Manuscripts/Mixed Material Letter from Aaron Copland to Nadia Boulanger, March 1, 1945.
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March 1, 1945
It was wonderful to get your letter and to find you so enthusiastic about the new ballet. I was a little unprepared for so much enthusiasm because some friends who know my music well have been rather severe about my 'copying myself.' It is a difficult point -- to say exactly what line divides the justifiable and unjustifiable repetition of manner, procedures, ideas, in an artist's work. So I am delighted that you found 'fraicheur' there.
Forgive me if I jump from the above to the enclosed clipping in to-days paper. Imagine how excited I am! It is a unique opportunity to bring back to Paris at such a moment some of the fruits which were nourished there.
You must give me all your ideas as to what would be most effective from a French point of view. We are planning to present Stravinsky's Symphony as part of the Festival -- and to send his own recordings to Paris as a guide for the conductor. (I so much enjoyed seeing him here, amidst an admiring group of jeunesse americain. That is how it should be!)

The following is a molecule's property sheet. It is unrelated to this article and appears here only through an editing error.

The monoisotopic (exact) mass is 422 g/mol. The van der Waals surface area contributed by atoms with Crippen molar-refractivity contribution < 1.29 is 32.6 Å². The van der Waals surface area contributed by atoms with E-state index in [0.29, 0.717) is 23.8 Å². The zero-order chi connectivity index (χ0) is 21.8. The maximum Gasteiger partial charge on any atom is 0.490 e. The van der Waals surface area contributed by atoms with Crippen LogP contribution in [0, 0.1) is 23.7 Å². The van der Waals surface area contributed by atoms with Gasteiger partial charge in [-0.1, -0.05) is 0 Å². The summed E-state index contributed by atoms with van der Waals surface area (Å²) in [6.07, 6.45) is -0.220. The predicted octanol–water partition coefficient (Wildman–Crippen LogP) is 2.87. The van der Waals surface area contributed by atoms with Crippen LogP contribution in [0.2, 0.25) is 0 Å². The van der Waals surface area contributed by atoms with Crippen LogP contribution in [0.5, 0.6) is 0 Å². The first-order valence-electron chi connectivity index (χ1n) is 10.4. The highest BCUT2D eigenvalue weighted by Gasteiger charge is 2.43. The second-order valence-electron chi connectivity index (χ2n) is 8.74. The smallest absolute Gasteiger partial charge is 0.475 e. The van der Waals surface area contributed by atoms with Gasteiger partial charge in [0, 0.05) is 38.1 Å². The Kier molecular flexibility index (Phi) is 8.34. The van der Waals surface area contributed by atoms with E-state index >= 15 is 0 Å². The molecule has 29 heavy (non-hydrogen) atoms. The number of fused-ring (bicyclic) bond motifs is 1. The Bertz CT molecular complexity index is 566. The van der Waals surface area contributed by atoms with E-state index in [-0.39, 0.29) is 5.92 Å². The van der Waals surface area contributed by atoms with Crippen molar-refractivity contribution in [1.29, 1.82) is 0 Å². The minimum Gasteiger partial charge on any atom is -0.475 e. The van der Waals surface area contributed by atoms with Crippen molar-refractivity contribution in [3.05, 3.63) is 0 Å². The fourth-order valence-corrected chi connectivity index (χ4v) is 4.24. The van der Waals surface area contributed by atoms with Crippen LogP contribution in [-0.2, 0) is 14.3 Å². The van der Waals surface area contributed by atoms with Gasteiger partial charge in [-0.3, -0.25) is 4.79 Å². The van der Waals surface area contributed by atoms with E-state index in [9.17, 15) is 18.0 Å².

Have you any messages to send, any greetings, any errands for me to do? It will be a pleasure to carry out your wishes. Have you any news of Gargenville or of 36 rue Ballu? I shall be leaving about April, and plan to stay 3 months.
In haste, and with all my affection
P.S. Some time you must tell me your negative feeling about my Violin Sonata. I am just as interested in your disapprovals as in your praises.
The copy of the ballet you have was formerly mine. The Library of Congress then presented me with a second copy, so I am delighted to present the first to you ?
It will seem very strange to be in Paris without you there!